Monsoon Over the Maldives: The Latest Chapter of the India-China Saga
The island nation of the Maldives is experiencing a politically turbulent beginning to 2018 following an uncompromising showdown between the president and the Supreme Court. As the storm brews over the tropical paradise, two of the region’s superpowers, India and China, are attentively keeping tabs on how the proceedings will impact their own cloudy relationship.
In early February, the Supreme Court of the Maldives ruled that the 2015 trial of the opposition leader and former president, Mohammed Nasheed, was unconstitutional, while also ordering for the reinstatement of several opposition politicians. In response, current president, Abdulla Yameen, declared a nationwide state of emergency, instructed the army to resist any attempts to impeach him and called for the arrest of a number of high-profile challengers. Two Supreme Court judges and another former president, Maumoon Abdul Gayoom, were arrested, while the country’s senior police commissioner, Ahmed Areef, who had announced plans to enforce the court’s verdict, was consequently sacked.
Following the events, both Yameen and Nasheed sent urgent pleas to Asia’s major powerhouses for their backing. Yameen sent an envoy including his Economic Development Minister to China and Nasheed who lives in neighboring Sri Lanka used Twitter to openly request a physical Indian military presence and called on the United States to monitor the finances of the regime’s leaders, fearing that the country was succumbing to a Chinese “debt trap.”
Since the independence of the Maldives from British rule in 1966, India was among the first nations to develop economic relations in the archipelago nation, while China formalized a working relationship in 1972.
In modern history, India and China have experienced three border-related military conflicts, before improving their relationship. However, tensions between the two peaked in June 2017 when India sent troops to prevent China from constructing a road in the Doklam area, a territory claimed by China and India’s ally Bhutan. The near-breach of the trilateral treaty caused a state of brinkmanship which lasted over two months, before both nations withdrew their troops. A cautious period of détente has since been in place, with a commitment supposedly agreed to between Prime Minister Narendra Modi and President Xi Jinping to maintain peace in the region at the 9th BRICS summit in September 2017.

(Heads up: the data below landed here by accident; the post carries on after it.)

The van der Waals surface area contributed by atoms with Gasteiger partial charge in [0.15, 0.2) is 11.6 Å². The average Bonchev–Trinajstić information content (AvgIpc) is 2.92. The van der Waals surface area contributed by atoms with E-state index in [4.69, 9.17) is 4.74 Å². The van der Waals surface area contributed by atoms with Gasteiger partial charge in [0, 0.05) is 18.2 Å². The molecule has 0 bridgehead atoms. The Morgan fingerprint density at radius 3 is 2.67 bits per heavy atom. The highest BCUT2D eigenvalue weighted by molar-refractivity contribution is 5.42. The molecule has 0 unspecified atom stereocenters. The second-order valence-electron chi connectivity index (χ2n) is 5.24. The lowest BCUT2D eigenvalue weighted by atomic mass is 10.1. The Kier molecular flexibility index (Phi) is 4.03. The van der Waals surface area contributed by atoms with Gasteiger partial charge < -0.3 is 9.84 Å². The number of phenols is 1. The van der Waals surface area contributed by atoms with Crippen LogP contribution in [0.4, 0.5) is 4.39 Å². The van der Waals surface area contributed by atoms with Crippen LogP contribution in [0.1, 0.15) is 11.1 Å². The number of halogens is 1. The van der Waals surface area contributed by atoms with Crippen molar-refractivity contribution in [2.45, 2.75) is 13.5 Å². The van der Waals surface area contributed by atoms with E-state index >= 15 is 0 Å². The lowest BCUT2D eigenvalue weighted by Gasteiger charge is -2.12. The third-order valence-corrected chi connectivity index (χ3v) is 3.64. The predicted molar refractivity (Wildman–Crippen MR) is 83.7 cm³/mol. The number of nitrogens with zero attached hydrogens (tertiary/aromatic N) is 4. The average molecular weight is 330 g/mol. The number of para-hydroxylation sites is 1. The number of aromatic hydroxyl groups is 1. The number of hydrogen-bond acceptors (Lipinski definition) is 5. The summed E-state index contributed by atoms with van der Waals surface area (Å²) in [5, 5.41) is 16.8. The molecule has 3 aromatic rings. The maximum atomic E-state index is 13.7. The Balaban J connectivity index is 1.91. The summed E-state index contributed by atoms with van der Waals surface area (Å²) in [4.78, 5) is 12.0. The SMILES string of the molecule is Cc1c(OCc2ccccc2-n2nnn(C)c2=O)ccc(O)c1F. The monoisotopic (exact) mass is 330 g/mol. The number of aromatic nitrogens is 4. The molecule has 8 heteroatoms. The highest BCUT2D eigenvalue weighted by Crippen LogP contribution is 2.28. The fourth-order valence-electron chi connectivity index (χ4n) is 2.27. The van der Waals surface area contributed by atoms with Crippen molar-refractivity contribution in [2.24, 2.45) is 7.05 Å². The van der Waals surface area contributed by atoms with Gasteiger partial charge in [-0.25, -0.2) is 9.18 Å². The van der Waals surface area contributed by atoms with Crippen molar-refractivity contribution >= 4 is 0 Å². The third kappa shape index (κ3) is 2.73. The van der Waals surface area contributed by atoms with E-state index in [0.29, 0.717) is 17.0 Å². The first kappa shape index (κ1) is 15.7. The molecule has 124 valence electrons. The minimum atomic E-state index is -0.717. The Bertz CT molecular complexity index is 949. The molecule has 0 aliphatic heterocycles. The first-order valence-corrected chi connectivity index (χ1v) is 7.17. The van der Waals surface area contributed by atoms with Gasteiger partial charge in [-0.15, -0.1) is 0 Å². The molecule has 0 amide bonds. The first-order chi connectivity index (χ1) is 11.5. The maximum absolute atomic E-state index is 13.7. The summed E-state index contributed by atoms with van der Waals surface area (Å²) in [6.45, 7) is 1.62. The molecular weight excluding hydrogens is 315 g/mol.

India’s influence has been on the wane under the incumbent Maldivian government. In the past, India has used its power to actively support and protect pro-Indian leaders of the nation. In 1988, the Indian army successfully derailed a coup d’état led by Maldivian separatists and assisted by PLOTE, a Tamil secessionist group from Sri Lanka, that opposed the regime of Gayoom.
Even as Gayoom’s thirty years of autocratic presidential reign came to an end in 2008, India continued a healthy relationship with the first democratically-appointed Nasheed, by committing to expand the Maldives’ economy and by offering strategic military support. However, Nasheed’s pro-Indian reign came to a controversial end in early 2012. India was further agitated later that year by the abrupt cancellation of the Maldives’ biggest foreign investment project, a $511 million deal by an India-led consortium to modernize Male’s international airport.